Happy February, instructors! It's a great day to have a great day. If you're having a bad day -- we hear you and want to support any way we can. Though we don't want to dwell on our hard days, there is some wisdom in examining our behavior during rough times and preparing for the future:
Your worst day is a chance to show your best qualities, to stand out, and to learn an enormous amount about yourself. Very few people plan or prepare for what they’ll do and how they’ll act during those times. Those who do might well end up turning their worst day into their best.Shane Parrish from Farnam Street blog
Just like we practice emergency fire and earthquake drills, we can personally practice and help students practice how to act when they are having a tough day in their personal life. This could lead to important conversations about being a hardworking employee. We hope you'll take the time to discuss some of these things with your students and help them mentally prepare for rough days, because we all have them!
- Canvas Q & A: Friday February 12, 2021 @ 10:45 am
- Designing Accessible Digital Course Materials: Friday February 26, 2021 @ 10:45 am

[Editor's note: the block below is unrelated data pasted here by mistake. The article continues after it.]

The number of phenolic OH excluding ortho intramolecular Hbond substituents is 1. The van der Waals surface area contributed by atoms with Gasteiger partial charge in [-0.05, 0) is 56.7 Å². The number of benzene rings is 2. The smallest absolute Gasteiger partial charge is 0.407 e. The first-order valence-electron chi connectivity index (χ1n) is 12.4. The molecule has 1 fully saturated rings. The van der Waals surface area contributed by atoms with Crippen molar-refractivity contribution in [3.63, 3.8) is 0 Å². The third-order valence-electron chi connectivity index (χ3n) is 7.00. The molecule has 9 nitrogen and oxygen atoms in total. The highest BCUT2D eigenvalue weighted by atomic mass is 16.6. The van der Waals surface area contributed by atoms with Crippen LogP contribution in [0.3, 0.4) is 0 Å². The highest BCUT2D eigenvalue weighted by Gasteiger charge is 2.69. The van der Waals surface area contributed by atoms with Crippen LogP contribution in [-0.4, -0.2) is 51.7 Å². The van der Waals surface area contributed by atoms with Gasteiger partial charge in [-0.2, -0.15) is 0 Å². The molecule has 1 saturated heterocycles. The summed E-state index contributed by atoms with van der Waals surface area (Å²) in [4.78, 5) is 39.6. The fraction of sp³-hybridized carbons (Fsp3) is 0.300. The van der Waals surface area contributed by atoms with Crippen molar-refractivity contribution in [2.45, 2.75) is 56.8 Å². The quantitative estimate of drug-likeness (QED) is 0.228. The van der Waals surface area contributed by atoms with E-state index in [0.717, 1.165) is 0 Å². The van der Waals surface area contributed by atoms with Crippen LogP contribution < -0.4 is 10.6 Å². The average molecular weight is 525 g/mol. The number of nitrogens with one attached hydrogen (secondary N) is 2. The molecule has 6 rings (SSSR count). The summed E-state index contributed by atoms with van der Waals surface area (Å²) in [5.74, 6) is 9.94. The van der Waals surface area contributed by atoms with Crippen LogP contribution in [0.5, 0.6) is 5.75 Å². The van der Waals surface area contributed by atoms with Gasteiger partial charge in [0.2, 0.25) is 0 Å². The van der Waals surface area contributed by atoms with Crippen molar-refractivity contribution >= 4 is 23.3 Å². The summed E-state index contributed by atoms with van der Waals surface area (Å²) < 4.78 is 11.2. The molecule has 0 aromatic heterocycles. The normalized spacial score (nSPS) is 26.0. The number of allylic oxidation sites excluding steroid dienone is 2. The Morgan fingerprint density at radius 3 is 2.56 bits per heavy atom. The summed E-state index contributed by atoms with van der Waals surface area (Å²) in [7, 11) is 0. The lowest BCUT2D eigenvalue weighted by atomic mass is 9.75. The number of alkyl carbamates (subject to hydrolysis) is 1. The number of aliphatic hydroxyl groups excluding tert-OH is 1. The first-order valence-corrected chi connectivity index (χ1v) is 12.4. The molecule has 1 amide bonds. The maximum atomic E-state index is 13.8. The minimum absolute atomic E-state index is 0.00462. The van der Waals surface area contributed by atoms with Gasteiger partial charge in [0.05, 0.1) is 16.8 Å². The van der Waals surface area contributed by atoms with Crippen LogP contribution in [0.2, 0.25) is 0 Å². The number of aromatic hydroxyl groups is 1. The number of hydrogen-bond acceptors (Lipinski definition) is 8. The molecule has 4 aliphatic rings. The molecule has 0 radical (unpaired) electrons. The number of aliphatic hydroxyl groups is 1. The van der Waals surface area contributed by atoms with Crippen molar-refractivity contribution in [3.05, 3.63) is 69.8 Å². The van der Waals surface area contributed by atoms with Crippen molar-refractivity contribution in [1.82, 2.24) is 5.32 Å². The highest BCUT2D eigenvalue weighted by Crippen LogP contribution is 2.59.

In case you missed last month's webinar or want to peruse some new Bridge courses, here are a few for you!
- Effective Online Discussion Boards
- Creating Accessible Digital Course Materials
- Open Education Resources
Canvas Feature Spotlight: 'Copy to' and 'Send to'
Have you ever wanted to copy an assignment or module over to a different course really quickly? Or send it to another instructor for use in their class? This month we are highlighting the Copy To and Send To functions inside of Canvas. Watch the video below for instructions.
Learning Science Spotlight: Retrieval Practice
It seems self-explanatory, but students who practice putting away their textbooks, notes, and study aids, and just try to recall information, will perform better and learn the information quicker than students who do not do this. This is called "retrieval practice" - which means students practice retrieving information in their mind without the help of outside sources.
As an instructor, try giving students a chance to practice retrieval by having them put their notebooks and textbooks away from their desks, and do a mini-lecture for 10 minutes. Then have the students pull out their notebooks and write down or draw the main points you just taught. This small practice will hopefully keep students alert while you teach, and give them a chance to learn information better.